Two black films open this week.





THE SILENT TWINS (UK/Poland 2022) ***
Directed by Agnieszka Smoczynska


After the press screening of THE SILENT TWINS, I turned to a fellow colleague film critic and said:”I thought it was all rubbish and am surprised to find out at the end from the end credits that everything that transpired is true.”  My colleague replied: “You can’t make this shit up.

THE SILENT TWINS is the true story, unfolding in chronological order of twin sisters, who communicate with one another but with no one else.   As a result, extreme problems are created and they are taken out of school to attend a special one till more mishaps occur.  The film is based on the best-seller THE SILENT TWINS and adapted to the screen by Andrea Siegel.  It stars Letitia Wright and Tamara Lawrence as the grown up pair.   They grew up in Wales, Both women were committed to Broadmoor Mental Health Hospital for a period of 14 years.

Feeling isolated from that unwelcoming community, June and Jennifer Gibbons turn inward and reject communication with everyone but each other, retreating into their own fantasy world of artistic inspiration and adolescent desires.   The reason is speculated and assumed from the incidents that unfold as the doctors and professionals are unable to determine the cause of their isolation with the outside world.  The film traces the beginnings as children leading in the last third of the film when trouble and trauma escalate.  The twins take their anger to the outside.  After a spree of vandalism inspired by an American boy they both idolize - a wealthy snot of a kid - who abuses them, the girls, now teenagers, are summarily sentenced to Broadmoor Hospital, an infamous psychiatric hospital, where they face the choice to separate and survive or die together.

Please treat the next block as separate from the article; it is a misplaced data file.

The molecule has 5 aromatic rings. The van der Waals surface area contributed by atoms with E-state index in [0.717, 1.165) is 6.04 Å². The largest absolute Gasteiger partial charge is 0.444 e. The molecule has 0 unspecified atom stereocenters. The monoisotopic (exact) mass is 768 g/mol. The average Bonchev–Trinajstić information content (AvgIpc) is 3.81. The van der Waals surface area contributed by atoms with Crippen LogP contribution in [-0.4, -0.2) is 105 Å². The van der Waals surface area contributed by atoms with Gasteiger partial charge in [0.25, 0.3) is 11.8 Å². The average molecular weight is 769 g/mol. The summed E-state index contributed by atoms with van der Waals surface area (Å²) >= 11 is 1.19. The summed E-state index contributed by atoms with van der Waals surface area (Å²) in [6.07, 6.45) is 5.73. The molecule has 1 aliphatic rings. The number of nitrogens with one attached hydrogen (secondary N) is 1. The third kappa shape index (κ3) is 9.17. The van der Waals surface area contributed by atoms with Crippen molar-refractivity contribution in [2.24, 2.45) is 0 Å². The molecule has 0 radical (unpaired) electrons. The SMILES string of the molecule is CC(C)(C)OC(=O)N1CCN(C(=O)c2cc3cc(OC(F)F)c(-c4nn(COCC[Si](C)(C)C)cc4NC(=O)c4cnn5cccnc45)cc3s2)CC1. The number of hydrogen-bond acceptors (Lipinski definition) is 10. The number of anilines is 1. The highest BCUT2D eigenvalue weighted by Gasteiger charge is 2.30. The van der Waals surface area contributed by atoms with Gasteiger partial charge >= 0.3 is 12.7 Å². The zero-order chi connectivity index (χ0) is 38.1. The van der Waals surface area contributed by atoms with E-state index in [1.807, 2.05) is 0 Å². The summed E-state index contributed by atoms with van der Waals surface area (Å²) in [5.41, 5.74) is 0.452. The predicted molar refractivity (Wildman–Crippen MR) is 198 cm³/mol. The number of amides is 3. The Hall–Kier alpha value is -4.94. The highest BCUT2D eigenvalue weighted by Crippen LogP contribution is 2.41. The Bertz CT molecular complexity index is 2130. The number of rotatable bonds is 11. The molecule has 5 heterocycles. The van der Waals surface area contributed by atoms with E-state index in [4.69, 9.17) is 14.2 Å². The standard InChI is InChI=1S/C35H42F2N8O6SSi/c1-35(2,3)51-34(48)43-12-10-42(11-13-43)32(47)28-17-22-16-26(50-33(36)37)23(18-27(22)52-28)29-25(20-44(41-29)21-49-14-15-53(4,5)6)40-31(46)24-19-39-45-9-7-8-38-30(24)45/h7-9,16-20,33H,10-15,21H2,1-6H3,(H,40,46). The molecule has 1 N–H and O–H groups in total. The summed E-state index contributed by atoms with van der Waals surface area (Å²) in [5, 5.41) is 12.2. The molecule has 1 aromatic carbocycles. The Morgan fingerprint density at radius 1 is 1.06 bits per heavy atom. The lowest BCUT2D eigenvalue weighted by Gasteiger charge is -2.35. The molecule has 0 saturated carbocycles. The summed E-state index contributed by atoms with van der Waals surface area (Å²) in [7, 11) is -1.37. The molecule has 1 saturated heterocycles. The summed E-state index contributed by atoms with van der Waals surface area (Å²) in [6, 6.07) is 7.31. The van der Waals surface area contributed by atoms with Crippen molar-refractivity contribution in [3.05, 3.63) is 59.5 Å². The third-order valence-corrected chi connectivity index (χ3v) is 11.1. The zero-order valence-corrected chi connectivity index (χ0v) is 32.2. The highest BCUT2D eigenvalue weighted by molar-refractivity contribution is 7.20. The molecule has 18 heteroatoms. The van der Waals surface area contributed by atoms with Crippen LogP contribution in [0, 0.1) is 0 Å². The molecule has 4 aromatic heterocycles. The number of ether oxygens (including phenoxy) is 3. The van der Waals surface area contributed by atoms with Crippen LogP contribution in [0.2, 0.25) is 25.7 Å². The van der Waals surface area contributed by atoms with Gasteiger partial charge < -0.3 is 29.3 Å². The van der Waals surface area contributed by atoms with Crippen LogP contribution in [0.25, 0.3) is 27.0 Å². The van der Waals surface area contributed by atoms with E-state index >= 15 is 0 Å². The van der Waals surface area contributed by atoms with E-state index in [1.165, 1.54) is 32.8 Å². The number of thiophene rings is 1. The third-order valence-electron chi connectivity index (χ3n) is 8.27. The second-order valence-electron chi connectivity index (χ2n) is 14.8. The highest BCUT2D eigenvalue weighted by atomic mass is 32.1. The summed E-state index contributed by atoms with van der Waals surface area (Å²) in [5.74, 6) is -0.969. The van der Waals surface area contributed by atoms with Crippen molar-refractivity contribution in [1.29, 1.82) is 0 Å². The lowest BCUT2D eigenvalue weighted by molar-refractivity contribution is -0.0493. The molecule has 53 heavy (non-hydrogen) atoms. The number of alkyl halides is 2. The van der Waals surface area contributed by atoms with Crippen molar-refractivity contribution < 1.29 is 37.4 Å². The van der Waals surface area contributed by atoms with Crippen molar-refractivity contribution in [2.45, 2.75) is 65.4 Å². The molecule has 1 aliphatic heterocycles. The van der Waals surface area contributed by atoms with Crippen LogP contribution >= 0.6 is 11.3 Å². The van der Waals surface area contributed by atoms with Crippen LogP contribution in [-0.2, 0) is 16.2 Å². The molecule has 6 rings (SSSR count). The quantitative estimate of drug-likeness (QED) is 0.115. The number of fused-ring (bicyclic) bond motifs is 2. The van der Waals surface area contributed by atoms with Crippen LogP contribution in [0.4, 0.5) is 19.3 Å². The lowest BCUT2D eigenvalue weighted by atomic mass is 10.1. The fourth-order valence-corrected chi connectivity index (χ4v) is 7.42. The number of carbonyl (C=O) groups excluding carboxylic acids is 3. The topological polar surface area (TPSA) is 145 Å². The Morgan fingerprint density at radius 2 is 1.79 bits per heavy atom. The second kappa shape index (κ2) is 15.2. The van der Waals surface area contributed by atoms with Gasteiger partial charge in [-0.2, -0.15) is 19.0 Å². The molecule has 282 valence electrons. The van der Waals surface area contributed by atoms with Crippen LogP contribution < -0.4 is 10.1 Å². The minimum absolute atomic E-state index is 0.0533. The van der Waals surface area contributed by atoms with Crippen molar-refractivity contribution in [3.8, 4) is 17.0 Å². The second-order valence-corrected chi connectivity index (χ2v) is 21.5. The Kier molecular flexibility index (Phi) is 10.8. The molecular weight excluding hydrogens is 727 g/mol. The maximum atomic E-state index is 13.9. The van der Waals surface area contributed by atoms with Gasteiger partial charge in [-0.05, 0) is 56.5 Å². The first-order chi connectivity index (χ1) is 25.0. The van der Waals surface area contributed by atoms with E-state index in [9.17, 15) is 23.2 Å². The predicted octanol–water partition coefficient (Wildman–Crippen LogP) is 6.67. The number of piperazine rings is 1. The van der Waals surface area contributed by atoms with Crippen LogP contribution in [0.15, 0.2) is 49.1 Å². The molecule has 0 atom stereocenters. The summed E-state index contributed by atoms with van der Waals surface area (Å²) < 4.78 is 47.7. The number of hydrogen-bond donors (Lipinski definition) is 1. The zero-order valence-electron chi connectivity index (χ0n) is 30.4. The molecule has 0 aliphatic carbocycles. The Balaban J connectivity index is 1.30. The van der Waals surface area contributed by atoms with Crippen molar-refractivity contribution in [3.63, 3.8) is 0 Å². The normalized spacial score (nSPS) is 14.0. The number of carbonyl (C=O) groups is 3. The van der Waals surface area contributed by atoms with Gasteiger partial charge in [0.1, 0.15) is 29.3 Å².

Director Smoczynska (her debut film is the 2017 THE LURE) never if seldom attempts to offer any explanation of the girls’ actions or behaviour.  The  weird incidents are mostly revealed on screen leaving the audience to decide and to judge or to sympathize with the twins.  The result is quite a puzzling film, which seems to stretch credibility at the same time.  The film has the feel of a psychological horror film , especially from the many settings in the mental institutions.    The film also contains dramatic confrontations with the twins fighting each other and the one compelling segment where their elder sister tells them off during a family dinner. 

This is not the first film based on the twins.  In 1986 it was first seen as a television film directed by Jon Amiel, broadcast as Season 2, Episode 2 of Screen Two.  I have not seen this version but it was written by Marjorie Wallace, the author of the novel.

THE SILENT TWINS, a Poland/UK co-production, which premiered in the Un Certain Regard section at Cannes, opens in theatres on September the 16th.


Directed by Gina Prince-Bythewood


Beware the wrath of Viola Davis (See image inset).  You do not want to mess with her.  Oscar Winner Davis the star of this rather ridiculous epic, based on true events as the audience is led to believe follows a woman warrior as she leads a whole bunch of fighting African amazons to conquer their enemies while fighting for human rights like demolishing slavery in a film so overdone that it is unintentionally hilarious from the costumes, African chanting and choreography.  The audience is also given a glimpse of token safari animals like the giraffe.  If white filmmakers were to make a film like this, the film would be considered totally racist.